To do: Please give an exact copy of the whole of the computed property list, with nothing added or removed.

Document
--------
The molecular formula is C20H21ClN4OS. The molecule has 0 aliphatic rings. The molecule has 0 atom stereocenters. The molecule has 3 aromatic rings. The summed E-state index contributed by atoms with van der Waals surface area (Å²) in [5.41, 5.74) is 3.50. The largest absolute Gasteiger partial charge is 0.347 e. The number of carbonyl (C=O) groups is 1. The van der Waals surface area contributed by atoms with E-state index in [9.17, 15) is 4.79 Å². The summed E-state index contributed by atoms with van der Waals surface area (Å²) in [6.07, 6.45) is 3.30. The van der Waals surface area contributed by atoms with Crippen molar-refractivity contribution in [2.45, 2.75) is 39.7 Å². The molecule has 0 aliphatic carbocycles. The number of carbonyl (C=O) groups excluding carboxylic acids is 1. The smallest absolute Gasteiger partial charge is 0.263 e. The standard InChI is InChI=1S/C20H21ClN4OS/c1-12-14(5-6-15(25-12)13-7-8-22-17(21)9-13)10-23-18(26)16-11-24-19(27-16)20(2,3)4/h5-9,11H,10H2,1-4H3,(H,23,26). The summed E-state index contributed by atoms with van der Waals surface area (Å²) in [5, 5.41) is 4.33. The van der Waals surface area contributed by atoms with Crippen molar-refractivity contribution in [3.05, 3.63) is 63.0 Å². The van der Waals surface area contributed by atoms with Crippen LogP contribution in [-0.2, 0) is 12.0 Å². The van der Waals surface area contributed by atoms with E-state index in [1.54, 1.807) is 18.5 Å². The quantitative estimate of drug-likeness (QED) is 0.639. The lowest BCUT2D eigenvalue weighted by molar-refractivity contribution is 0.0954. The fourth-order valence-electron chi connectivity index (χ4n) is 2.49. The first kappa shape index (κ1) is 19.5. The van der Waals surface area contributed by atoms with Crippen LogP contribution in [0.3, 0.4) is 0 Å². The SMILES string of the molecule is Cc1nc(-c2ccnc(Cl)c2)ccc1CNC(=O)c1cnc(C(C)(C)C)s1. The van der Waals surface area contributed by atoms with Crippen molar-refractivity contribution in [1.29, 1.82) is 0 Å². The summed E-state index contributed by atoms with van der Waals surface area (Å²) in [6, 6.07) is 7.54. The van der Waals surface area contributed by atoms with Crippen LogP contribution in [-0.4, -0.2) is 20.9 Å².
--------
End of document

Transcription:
The molecular formula is C20H21ClN4OS. The molecule has 0 aliphatic rings. The molecule has 0 atom stereocenters. The molecule has 3 aromatic rings. The summed E-state index contributed by atoms with van der Waals surface area (Å²) in [5.41, 5.74) is 3.50. The largest absolute Gasteiger partial charge is 0.347 e. The number of carbonyl (C=O) groups is 1. The van der Waals surface area contributed by atoms with E-state index in [9.17, 15) is 4.79 Å². The summed E-state index contributed by atoms with van der Waals surface area (Å²) in [6.07, 6.45) is 3.30. The van der Waals surface area contributed by atoms with Crippen molar-refractivity contribution in [2.45, 2.75) is 39.7 Å². The molecule has 0 aliphatic carbocycles. The number of carbonyl (C=O) groups excluding carboxylic acids is 1. The smallest absolute Gasteiger partial charge is 0.263 e. The standard InChI is InChI=1S/C20H21ClN4OS/c1-12-14(5-6-15(25-12)13-7-8-22-17(21)9-13)10-23-18(26)16-11-24-19(27-16)20(2,3)4/h5-9,11H,10H2,1-4H3,(H,23,26). The summed E-state index contributed by atoms with van der Waals surface area (Å²) in [5, 5.41) is 4.33. The van der Waals surface area contributed by atoms with Crippen molar-refractivity contribution in [3.05, 3.63) is 63.0 Å². The van der Waals surface area contributed by atoms with Crippen LogP contribution in [-0.2, 0) is 12.0 Å². The van der Waals surface area contributed by atoms with E-state index in [1.54, 1.807) is 18.5 Å². The quantitative estimate of drug-likeness (QED) is 0.639. The lowest BCUT2D eigenvalue weighted by molar-refractivity contribution is 0.0954. The fourth-order valence-electron chi connectivity index (χ4n) is 2.49. The first kappa shape index (κ1) is 19.5. The van der Waals surface area contributed by atoms with Crippen LogP contribution in [0.3, 0.4) is 0 Å². The SMILES string of the molecule is Cc1nc(-c2ccnc(Cl)c2)ccc1CNC(=O)c1cnc(C(C)(C)C)s1. The van der Waals surface area contributed by atoms with Crippen molar-refractivity contribution in [1.29, 1.82) is 0 Å². The summed E-state index contributed by atoms with van der Waals surface area (Å²) in [6, 6.07) is 7.54. The van der Waals surface area contributed by atoms with Crippen LogP contribution in [-0.4, -0.2) is 20.9 Å².